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FS#53431 - [vim] vim.desktop file is removed

Attached to Project: Arch Linux
Opened by Dany Marcoux (vok5) - Thursday, 23 March 2017, 21:57 GMT
Last edited by Levente Polyak (anthraxx) - Monday, 26 February 2018, 22:46 GMT
Task Type Feature Request
Category Packages: Extra
Status Closed
Assigned To Levente Polyak (anthraxx)
Architecture All
Severity Low
Priority Normal
Reported Version
Due in Version Undecided
Due Date Undecided
Percent Complete 100%
Votes 1
Private No


Description: The vim.desktop file is provided by upstream(1), but it is removed during installation(2,3). As stated in the Arch Wiki(4): A package which does not include a .desktop file or icons or other freedesktop stuff. This is not a bug if such files are not included in the source tarball, and this must be requested as a feature request upstream. If such files are provided by upstream but not used in the package then this is a bug.

This task depends upon

Closed by  Levente Polyak (anthraxx)
Monday, 26 February 2018, 22:46 GMT
Reason for closing:  Implemented
Additional comments about closing:  8.0.1542-2
Comment by Doug Newgard (Scimmia) - Monday, 27 March 2017, 17:08 GMT
What is the use case for this .desktop file?
Comment by Dany Marcoux (vok5) - Monday, 27 March 2017, 20:49 GMT
A desktop file describes how a particular program is to be launched, how it appears in menus, etc... (See this link for the complete specification:

As for vim, this file could be used to set vim as the default application for all file/mime types specified here:

On top of this, vim could also be set as the default application for other file/mime types. This is done through a variety of ways as described in the following link, the most common one being xdg-open:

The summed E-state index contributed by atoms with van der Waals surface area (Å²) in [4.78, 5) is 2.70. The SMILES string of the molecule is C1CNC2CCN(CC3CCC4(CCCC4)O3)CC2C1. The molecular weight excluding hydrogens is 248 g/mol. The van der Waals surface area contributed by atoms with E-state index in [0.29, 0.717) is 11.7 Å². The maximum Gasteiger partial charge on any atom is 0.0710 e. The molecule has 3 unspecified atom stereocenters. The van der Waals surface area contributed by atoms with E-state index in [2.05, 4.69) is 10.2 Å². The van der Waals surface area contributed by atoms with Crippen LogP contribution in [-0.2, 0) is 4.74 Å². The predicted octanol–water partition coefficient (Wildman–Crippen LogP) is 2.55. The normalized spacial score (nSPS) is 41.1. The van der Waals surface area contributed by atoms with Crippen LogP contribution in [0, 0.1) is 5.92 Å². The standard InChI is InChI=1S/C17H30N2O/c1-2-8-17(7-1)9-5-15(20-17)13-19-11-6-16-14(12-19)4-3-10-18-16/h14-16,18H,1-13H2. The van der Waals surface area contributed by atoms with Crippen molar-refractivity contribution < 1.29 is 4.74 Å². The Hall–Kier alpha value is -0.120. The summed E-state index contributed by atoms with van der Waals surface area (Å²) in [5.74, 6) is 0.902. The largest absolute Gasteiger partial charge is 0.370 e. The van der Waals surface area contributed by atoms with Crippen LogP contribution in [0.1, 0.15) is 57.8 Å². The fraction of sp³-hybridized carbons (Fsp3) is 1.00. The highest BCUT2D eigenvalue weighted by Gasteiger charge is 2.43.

The last part is the most important one as it allows users to customize their setup. One case I have for example, I want to tell my file manager (ranger) to launch vim for specific files/mime types (Markdown files for example, but it could be any file type). Without this file, I cannot do this. I would need to create this file, but I shouldn't have to as it is already provided and maintained by upstream.
Comment by Eli Schwartz (eschwartz) - Monday, 27 March 2017, 21:04 GMT
Well, now you're just being ridiculous. I am 100% positive that Scimmia knows what desktop files in the general sense do... let me reiterate his question with emphasis applied:

What is the use case for *THIS* .desktop file?

Keep in mind that the gvim package already installs a desktop file for gvim. Because gvim, being a graphical version of vim, has a graphical launch aspect. It makes no sense, however, to install a desktop file for launching the CLI-only vim executable, since the desktop spec is intended for, well, desktops.

Please file an upstream bug requesting the removal of that illogical desktop file. :p
Comment by Dany Marcoux (vok5) - Tuesday, 28 March 2017, 07:17 GMT
I totally got the question right the first time. I don't personally know Scimmia, so I simply wanted to be sure that we are on the same page. So please, let's avoid calling others ridiculous or whatever. I don't see how it brings any value to the discussion.

Anyway, the desktop spec is indeed intended to be used, in most cases, inside desktop environments. Not having a desktop environment doesn't mean that one doesn't have a use for desktop files. Desktop files have a Terminal property, which implies that it could also be used to launch applications inside a terminal. This property is set to True for the vim.desktop file:

I already give a use case example in my first comment, but I realize that it is perhaps not so clear. I use a file manager (ranger) which runs in a terminal. Whenever I open a file in ranger, I want to be able to open it with the default application associated to its mime type. In ranger, it could be done this way: It could be any application, a terminal or graphical one. Some people could want to use vim, gvim or whatever they prefer. This is why I believe having the vim.desktop file would be useful.